“Money in your pocket, chalk in your hand,” the strikers promise on posters in high schools or on social networks. “The word of order is respected on the whole, even if it is not 100%,” Hubert Lipem II, an OTS official, told AFP. Their strike “has caused significant disruption to the school year and major dysfunctions in our education system,” acknowledged Communication Minister René Emmanuel Sadi on 10 March, admitting “the legitimacy of most of the demands.

For months or even years, many instructors go without pay or only earn a portion of their wage. The instructor is assigned to a high school after graduation but is not paid right away. Then, until they are integrated into the civil service, which can take a long time, they receive only two-thirds of a monthly salary – or 130,000 CFA francs, less than 200 euros – until they are integrated into the civil service, which can take a long time, according to Thierry Makon, an active member of OTS.

According to Hubert Lipem II, the state must give him a “reminder” of outstanding debts after he is integrated, but “it is often required to pay a bribe, up to 30% of the amount of the reminder” to the public workers in charge of the operation. Three years ago, Ulrich Tadie was sent to a high school in Nkonsamgba. “A year later, I got my first two-thirds pay,” bemoaned the young computer science teacher. And the state has yet to pay him his back taxes. He attends school every day as a striker, but for the last week he has been dressed entirely in black, “in honor to Mr Hamidou.”

A symbol of the first days of OTS on social networks, “Mr Hamidou”, a frail sports teacher in Beka, in the north, had moved by holding up an A4 sheet of paper on which he had written: “2012-2022 WITHOUT MATRICLE – 10 YEARS WITHOUT SALARY – OTS”. Mr Hamidou died of illness on 8 March, aged 38, a few days after the Minister of Public Service announced his integration.

Paul Biya authorized the release of 2.7 billion CFA francs (EUR 4 million) on March 7th, but solely to cover the costs of marking the tests, followed by the payment of the additional income to those who only receive two-thirds of it. In the aftermath of Mr Hamidou’s death, he pledged a “progressive settlement” of everyone’s unpaid bills. These measures are unsatisfactory,” OTS said, urging the strike to continue “peacefully.”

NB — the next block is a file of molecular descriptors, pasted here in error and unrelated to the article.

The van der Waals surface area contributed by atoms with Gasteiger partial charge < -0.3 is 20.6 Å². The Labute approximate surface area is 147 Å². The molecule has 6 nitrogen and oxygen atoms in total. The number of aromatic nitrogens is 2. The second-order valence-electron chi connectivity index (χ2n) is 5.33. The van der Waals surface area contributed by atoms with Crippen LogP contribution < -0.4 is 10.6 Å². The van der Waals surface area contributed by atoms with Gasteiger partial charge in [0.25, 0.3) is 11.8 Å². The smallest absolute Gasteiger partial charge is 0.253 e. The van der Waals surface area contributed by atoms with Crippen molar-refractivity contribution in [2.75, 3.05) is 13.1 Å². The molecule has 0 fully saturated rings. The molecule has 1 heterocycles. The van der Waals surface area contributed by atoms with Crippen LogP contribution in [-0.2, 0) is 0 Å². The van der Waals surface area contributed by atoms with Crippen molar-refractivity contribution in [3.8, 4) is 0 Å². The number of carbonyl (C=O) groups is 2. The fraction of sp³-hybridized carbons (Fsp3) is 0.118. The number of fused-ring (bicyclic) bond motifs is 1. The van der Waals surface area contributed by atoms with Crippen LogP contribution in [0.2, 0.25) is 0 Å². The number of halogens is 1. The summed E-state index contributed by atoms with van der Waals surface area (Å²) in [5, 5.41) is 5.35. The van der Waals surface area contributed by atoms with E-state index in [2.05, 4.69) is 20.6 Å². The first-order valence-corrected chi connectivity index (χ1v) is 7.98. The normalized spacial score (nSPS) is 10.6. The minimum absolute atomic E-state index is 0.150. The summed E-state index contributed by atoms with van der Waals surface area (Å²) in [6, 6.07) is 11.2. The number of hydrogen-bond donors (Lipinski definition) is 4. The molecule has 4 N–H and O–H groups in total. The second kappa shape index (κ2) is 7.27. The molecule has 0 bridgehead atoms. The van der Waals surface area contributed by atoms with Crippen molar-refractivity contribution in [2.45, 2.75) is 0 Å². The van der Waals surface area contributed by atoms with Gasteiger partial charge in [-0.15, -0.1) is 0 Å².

Only two students are present in a class of 58 at the Nlonako de Nkonsamgba high school. “This strike is penalising us, we are in an exam year,” one of them, Laure, moans. Rassa, a first-grader, is the only one in her class. “We’re way behind schedule. I’m trying to make progress by copying exercises from a former student’s notebook,” She clarifies.

Teachers may be in class elsewhere in the country, although many are not teaching or have been replaced by temporary teachers. Only private “temporary instructors,” hired by Nlonako High School by urging parents to pay more, educate their children, according to one teacher who spoke on the condition of anonymity.

In a recent street protest, students in Douala, the economic capital, chanted “Pay, pay the teachers”. “I am saddened. We are paying money for our children,” said Joseph Bioche, a parent in Manengole, near Nkonsamgba. Registration fees and other costs can be very high. And more than one in four Cameroonians live below the extreme poverty line (on less than US$1.90 a day or €1.70), according to the World Bank.

According to UNESCO, the enrolment rate in Cameroon’s secondary schools was just 43% for girls and 48.9% for boys in 2016. Another campaign, “Trop c’est trop” (TCT), is gaining traction among primary school teachers, who also teach without pay on occasion, and threatens to expand to other government areas like as health and transportation.